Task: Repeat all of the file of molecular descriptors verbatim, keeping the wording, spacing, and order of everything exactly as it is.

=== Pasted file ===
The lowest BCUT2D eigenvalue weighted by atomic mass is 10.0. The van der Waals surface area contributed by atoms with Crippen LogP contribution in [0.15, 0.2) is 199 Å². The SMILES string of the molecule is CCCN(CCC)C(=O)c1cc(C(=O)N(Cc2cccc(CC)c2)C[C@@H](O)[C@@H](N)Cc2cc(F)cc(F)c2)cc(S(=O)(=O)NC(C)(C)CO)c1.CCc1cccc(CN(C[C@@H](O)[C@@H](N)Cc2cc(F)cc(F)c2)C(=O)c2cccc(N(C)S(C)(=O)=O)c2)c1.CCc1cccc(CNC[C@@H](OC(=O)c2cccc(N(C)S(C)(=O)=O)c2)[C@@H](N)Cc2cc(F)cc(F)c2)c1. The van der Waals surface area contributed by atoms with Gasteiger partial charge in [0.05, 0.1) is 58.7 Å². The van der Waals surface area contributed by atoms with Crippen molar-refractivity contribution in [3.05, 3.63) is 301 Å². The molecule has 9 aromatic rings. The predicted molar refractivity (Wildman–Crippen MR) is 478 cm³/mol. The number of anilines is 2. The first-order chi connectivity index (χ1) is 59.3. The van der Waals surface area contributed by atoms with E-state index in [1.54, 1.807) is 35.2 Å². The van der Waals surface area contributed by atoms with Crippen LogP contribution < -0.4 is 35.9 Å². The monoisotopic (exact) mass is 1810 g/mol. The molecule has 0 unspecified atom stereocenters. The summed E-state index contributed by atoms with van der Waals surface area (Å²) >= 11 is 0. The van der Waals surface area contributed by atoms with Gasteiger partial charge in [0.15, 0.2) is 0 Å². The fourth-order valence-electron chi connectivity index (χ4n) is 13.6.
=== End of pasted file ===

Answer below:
The lowest BCUT2D eigenvalue weighted by atomic mass is 10.0. The van der Waals surface area contributed by atoms with Crippen LogP contribution in [0.15, 0.2) is 199 Å². The SMILES string of the molecule is CCCN(CCC)C(=O)c1cc(C(=O)N(Cc2cccc(CC)c2)C[C@@H](O)[C@@H](N)Cc2cc(F)cc(F)c2)cc(S(=O)(=O)NC(C)(C)CO)c1.CCc1cccc(CN(C[C@@H](O)[C@@H](N)Cc2cc(F)cc(F)c2)C(=O)c2cccc(N(C)S(C)(=O)=O)c2)c1.CCc1cccc(CNC[C@@H](OC(=O)c2cccc(N(C)S(C)(=O)=O)c2)[C@@H](N)Cc2cc(F)cc(F)c2)c1. The van der Waals surface area contributed by atoms with Gasteiger partial charge in [0.05, 0.1) is 58.7 Å². The van der Waals surface area contributed by atoms with Crippen molar-refractivity contribution in [3.05, 3.63) is 301 Å². The molecule has 9 aromatic rings. The predicted molar refractivity (Wildman–Crippen MR) is 478 cm³/mol. The number of anilines is 2. The first-order chi connectivity index (χ1) is 59.3. The van der Waals surface area contributed by atoms with E-state index in [1.54, 1.807) is 35.2 Å². The van der Waals surface area contributed by atoms with Crippen LogP contribution < -0.4 is 35.9 Å². The monoisotopic (exact) mass is 1810 g/mol. The molecule has 0 unspecified atom stereocenters. The summed E-state index contributed by atoms with van der Waals surface area (Å²) >= 11 is 0. The van der Waals surface area contributed by atoms with Gasteiger partial charge in [0.15, 0.2) is 0 Å². The fourth-order valence-electron chi connectivity index (χ4n) is 13.6.